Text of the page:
On This Day, Feb. 4, 1826: The Last of the Mohicans is Published
On this day in 1826, The Last of the Mohicans by James Fenimore Cooper is published. One of the earliest distinctive American novels, the book is the second of the five-novel series called the “Leather-stocking Tales.”
Cooper was born in 1789 in New Jersey and moved the following year to the frontier in upstate New York, where his father founded frontier-town Coopersville. Cooper attended Yale but joined the Navy after he was expelled for a prank. When Cooper was about 20, his father died, and he became financially independent. Having drifted for a decade, Cooper began writing a novel after his wife challenged him to write something better than he was reading at the moment. His first novel, Precaution, modeled on Jane Austen, was not successful, but his second, The Spy, influenced by the popular writings of Sir Walter Scott, became a bestseller, making Cooper the first major American novelist. The story was set during the American Revolution and featured George Washington as a character.
He continued to write about the American frontier in his third book, The Pioneer, which featured backcountry scout Natty Bumppo, known in this book as “Leather-stocking.” The character, representing goodness, purity, and simplicity, became tremendously popular, and reappeared, by popular demand, in five more novels, known collectively as the “Leather-stocking Tales.” The second book in the series, The Last of the Mohicans, is still widely read today. The five books span Bumppo’s life, from coming of age through approaching death.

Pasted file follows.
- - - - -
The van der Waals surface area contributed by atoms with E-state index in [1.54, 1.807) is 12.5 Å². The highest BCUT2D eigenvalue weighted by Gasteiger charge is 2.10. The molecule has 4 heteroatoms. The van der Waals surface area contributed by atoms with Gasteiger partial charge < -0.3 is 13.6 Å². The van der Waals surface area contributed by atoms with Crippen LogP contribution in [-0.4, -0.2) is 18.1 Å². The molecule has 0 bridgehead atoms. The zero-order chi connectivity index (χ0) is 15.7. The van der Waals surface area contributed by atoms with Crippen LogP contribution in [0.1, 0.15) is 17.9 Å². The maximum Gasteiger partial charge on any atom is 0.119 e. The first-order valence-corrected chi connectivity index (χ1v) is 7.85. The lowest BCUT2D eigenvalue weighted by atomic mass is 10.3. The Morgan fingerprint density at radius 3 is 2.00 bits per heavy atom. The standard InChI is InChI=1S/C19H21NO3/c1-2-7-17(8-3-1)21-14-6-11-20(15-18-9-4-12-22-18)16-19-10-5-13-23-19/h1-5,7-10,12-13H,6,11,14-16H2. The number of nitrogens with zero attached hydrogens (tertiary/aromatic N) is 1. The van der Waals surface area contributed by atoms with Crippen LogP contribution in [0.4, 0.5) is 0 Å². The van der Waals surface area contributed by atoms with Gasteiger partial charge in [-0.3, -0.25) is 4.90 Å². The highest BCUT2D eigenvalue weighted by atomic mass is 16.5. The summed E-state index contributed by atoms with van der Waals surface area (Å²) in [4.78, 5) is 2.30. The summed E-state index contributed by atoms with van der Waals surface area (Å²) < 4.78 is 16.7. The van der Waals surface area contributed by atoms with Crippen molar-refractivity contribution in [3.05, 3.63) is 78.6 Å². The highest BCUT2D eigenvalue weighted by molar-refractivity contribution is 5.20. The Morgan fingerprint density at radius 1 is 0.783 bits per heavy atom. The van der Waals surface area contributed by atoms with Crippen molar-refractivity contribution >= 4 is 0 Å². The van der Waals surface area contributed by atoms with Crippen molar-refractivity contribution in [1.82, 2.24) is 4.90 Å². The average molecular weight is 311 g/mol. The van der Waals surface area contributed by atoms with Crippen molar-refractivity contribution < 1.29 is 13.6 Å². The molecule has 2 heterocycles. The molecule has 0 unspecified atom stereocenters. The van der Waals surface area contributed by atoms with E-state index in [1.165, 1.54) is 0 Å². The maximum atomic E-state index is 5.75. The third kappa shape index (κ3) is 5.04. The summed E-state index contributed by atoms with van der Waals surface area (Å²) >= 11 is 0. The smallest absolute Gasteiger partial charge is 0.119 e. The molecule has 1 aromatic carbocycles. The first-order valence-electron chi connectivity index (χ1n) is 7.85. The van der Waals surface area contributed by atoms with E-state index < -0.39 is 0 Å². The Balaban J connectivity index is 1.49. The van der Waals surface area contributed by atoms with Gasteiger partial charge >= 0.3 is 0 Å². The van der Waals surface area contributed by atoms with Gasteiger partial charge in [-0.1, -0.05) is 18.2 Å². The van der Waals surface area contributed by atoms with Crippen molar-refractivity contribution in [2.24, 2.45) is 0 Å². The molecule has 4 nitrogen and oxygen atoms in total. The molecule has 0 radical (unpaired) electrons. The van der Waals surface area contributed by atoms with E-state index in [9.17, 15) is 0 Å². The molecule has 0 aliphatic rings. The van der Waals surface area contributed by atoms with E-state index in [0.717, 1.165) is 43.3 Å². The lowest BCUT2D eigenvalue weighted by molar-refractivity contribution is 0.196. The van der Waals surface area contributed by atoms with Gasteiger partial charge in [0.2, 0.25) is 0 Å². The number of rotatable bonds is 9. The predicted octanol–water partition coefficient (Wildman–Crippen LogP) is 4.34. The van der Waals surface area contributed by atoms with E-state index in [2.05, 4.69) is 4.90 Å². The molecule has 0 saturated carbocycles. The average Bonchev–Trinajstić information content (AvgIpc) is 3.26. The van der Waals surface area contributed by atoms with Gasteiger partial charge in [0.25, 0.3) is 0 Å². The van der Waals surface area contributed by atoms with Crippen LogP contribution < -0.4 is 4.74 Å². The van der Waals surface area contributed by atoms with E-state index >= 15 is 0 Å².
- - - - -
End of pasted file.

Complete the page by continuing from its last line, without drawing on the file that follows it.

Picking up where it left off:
Also on this date in.. sports history..
1913 – Jim Thorpe signed a contract to play baseball with the New York Giants.
1929 – Weightlifter Charles Rigoulet of France achieved the first 400 pound ‘clean and jerk’ as he lifted 402-1/2 pounds.
1962 – The National League released its first 162-game schedule.
1968 – Vince Lombardi resigned as the coach of the Green Bay Packers.
1970 – Terry Sawchuck got the last shutout of his career and set the career record at 103.
1992 – Barry Bonds signed the highest single season contract. It was for $4.7 million.
1992 – Denis Potvin’s #5 became the first number to be retired by the New York Islanders.
1995 – John Stockton (Utah Jazz) became the NBA’s career assist leader when he scored his 9,922nd assist to move past Magic Johnson.